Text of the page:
Habitat Needs of Pheasants
Trees and pheasant habitat
Cropland Management Strategies
Producers can hay one-third of a designated nesting area annually and still provide optimal wildlife nesting opportunity.
No matter the amount, delaying haying until August 1 each year yields best results for limiting mortality of pheasant nests and broods, while July 15 is an alternative date if hay quality is a priority (Figures 1 and 2).
If better hay quality and quantity is the desired goal, and a producer would like to hay up to 50% of dedicated nesting acres annually, following a haying rotation is a beneficial compromise. In this scenario, 50% of the field is cut annually, with each area cut two years in a row, then switching to the other area for two years. This helps ensure good residual cover for nesting most years, while usually increasing hay quality.
Inside-out haying, or haying toward the idle acres, allows pheasant broods and adults to escape to the unhayed area instead of getting trapped in a small strip in the middle of the field. Under this scenario, the producer hays the ends of the field first, then works back and forth toward the unhayed nesting cover.
If haying is used to manage and invigorate a grass stand, rake and remove dead grass (litter) from the soil surface. Using a heavy harrow or other light ground disturbance post-haying will allow more sunlight to reach the soil surface to encourage forb growth.
Pheasant biology considerations
To benefit pheasants, it’s important to keep in mind the annual life cycle of a pheasant to meet year-round habitat needs. Also, although pheasants can move up to 10 miles to access winter cover, most habitat needs should be met within neighboring sections of land—a hen with young chicks typically moves less than 1/4 mile per day.
Nesting: Pheasant nesting begins late April and continues through early August, with a peak hatch period in late June or early July. For successful reproduction, pheasants need grass cover during nesting and cover with an open understory and abundant insects for chick rearing. For this reason, cover crops can meet an important biological need as soon as pheasants hatch.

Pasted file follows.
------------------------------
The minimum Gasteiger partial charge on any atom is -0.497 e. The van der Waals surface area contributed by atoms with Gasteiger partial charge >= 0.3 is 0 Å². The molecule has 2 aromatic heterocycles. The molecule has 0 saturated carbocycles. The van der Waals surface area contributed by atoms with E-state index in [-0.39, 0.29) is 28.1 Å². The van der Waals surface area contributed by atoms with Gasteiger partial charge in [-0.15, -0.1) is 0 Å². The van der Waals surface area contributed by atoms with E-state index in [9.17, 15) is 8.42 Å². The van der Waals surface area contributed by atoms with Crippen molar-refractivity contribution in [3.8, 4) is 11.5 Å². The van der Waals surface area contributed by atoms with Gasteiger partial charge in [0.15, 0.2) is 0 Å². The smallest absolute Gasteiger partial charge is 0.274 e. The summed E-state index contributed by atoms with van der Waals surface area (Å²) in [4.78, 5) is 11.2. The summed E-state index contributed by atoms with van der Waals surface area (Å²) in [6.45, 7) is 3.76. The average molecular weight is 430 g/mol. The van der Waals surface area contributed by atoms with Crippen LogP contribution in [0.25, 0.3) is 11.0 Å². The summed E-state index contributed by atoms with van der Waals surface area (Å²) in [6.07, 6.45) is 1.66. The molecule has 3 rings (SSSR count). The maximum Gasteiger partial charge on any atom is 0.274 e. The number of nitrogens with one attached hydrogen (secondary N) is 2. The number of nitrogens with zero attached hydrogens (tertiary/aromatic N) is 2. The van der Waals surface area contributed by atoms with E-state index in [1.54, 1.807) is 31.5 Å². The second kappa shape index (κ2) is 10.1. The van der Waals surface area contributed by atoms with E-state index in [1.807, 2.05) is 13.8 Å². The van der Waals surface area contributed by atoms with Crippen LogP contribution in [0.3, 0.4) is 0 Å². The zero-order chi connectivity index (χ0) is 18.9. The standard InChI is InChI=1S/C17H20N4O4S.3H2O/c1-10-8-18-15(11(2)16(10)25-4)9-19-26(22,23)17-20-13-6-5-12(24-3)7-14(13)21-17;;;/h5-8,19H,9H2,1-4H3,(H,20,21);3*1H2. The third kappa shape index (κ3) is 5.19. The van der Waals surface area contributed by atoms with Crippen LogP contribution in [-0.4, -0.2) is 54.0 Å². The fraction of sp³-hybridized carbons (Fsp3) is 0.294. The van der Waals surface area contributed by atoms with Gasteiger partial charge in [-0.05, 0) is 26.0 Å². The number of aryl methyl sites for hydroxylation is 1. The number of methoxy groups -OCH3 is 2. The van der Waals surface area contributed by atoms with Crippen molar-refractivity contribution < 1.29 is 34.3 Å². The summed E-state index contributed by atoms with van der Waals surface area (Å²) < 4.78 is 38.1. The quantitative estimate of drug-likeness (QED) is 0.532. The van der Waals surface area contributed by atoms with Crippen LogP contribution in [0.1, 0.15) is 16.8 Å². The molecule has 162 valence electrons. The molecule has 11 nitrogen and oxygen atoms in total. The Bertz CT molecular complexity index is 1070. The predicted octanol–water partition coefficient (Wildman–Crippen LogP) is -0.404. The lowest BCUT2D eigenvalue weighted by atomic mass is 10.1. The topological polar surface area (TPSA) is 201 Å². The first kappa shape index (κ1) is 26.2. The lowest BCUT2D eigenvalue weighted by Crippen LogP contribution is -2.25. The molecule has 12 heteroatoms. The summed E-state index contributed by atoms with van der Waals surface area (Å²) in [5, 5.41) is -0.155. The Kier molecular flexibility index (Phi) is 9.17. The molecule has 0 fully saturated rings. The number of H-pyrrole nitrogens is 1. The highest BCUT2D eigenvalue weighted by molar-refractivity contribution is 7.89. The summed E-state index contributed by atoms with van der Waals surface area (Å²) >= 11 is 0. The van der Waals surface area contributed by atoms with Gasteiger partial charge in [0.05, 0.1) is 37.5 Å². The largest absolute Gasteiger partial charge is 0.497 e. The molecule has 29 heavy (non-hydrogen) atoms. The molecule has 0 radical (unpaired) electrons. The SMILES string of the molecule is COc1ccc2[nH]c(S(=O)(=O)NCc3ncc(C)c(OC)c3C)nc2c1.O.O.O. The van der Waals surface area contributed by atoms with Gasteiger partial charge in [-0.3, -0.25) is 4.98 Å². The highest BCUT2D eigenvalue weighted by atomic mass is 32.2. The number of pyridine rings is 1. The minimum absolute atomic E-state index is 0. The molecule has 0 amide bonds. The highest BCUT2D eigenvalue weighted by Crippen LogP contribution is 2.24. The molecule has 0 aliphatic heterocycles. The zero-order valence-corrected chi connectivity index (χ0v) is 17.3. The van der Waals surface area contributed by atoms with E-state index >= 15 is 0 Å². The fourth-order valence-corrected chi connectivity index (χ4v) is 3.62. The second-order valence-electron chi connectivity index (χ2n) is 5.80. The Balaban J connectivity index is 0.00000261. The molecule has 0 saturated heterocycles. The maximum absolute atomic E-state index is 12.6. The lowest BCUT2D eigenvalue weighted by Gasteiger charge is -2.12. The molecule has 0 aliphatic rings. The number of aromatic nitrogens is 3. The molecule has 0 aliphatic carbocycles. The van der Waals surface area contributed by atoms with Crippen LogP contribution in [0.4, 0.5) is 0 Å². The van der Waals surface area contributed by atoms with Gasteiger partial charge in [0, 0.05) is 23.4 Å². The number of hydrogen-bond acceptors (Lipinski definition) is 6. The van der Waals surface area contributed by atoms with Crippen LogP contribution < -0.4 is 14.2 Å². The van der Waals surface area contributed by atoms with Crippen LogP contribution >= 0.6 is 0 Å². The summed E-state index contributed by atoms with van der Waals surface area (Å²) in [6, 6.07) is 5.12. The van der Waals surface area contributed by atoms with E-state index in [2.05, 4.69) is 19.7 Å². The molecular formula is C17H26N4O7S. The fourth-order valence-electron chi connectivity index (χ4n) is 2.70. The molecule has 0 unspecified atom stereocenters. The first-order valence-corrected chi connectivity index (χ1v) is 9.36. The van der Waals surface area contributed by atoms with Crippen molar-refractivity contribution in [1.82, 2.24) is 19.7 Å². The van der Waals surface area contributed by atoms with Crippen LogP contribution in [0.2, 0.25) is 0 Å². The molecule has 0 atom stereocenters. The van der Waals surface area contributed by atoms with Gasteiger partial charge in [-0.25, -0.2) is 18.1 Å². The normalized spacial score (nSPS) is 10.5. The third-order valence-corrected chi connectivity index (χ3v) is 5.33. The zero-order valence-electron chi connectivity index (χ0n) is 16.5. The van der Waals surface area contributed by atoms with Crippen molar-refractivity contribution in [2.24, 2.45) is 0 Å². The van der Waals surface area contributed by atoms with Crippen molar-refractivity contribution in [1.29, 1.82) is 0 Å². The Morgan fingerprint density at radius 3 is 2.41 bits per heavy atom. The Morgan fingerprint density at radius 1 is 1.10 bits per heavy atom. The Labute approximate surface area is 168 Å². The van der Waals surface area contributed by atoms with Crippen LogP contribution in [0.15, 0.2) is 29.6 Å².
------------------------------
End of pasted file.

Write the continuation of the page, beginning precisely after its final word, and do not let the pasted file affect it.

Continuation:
Brood rearing: Once a brood reaches maturity (late August through September), thermal cover and winter food sources are the main requirements to ensure that they will survive to nest the following year.
Winter survival: Vertical cover and seed sources from cover crops are beneficial from October through March. Plants with rigid stems withstand heavy snow during severe winters and provide cover through the following spring. Vertical cover which is not going to be left on the landscape through summer should be removed before May to prevent the area from becoming a trap for nesting hen pheasants.
For more information about enhancing and providing and providing nesting cover and food sources, see sections on Field Borders and Buffer Strips, Inside-out Haying, Livestock Management, Cover Crops, Planting Native Grasses and Forbs, Reduced Tillage, Promoting Forbs and Mechanical Manipulation, see Habitat Management Practices for the Northern Great Plains.
Figure 1. Distribution of ring-necked pheasant hatch dates in North Dakota.
Figure 2. Distribution of the percent of ring-necked pheasant nests at risk during the haying season. Note: pheasant chicks are flightless and vulnerable to haying, harvest, burning or other management of nesting and brood-rearing cover until 2-4 weeks of age, so percentages of chicks at risk would be 2-4 weeks after dates indicated for the bars in this figure.